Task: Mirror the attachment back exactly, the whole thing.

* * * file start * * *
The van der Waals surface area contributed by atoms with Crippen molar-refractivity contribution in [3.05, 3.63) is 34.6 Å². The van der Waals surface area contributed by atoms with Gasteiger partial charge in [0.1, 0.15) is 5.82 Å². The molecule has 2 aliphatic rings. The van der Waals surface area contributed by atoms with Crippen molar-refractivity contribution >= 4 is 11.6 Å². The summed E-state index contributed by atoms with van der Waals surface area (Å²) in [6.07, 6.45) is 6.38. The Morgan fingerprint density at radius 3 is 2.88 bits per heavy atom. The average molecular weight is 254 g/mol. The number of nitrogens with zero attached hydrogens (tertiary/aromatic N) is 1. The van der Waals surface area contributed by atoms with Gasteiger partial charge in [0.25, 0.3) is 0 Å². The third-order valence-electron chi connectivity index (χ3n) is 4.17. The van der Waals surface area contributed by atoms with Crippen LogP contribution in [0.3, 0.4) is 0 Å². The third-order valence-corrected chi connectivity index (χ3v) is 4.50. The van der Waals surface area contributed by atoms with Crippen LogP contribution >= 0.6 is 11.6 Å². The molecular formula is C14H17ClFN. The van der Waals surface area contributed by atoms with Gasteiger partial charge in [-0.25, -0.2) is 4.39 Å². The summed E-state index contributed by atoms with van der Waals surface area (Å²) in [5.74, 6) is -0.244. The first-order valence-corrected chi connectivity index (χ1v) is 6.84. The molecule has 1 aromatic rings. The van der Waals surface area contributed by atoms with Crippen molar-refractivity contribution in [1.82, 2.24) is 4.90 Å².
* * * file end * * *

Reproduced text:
The van der Waals surface area contributed by atoms with Crippen molar-refractivity contribution in [3.05, 3.63) is 34.6 Å². The van der Waals surface area contributed by atoms with Gasteiger partial charge in [0.1, 0.15) is 5.82 Å². The molecule has 2 aliphatic rings. The van der Waals surface area contributed by atoms with Crippen molar-refractivity contribution >= 4 is 11.6 Å². The summed E-state index contributed by atoms with van der Waals surface area (Å²) in [6.07, 6.45) is 6.38. The Morgan fingerprint density at radius 3 is 2.88 bits per heavy atom. The average molecular weight is 254 g/mol. The number of nitrogens with zero attached hydrogens (tertiary/aromatic N) is 1. The van der Waals surface area contributed by atoms with Gasteiger partial charge in [0.25, 0.3) is 0 Å². The third-order valence-electron chi connectivity index (χ3n) is 4.17. The van der Waals surface area contributed by atoms with Crippen LogP contribution in [0.3, 0.4) is 0 Å². The third-order valence-corrected chi connectivity index (χ3v) is 4.50. The van der Waals surface area contributed by atoms with Crippen LogP contribution >= 0.6 is 11.6 Å². The molecular formula is C14H17ClFN. The van der Waals surface area contributed by atoms with Gasteiger partial charge in [-0.25, -0.2) is 4.39 Å². The summed E-state index contributed by atoms with van der Waals surface area (Å²) in [5.74, 6) is -0.244. The first-order valence-corrected chi connectivity index (χ1v) is 6.84. The molecule has 1 aromatic rings. The van der Waals surface area contributed by atoms with Crippen molar-refractivity contribution in [1.82, 2.24) is 4.90 Å².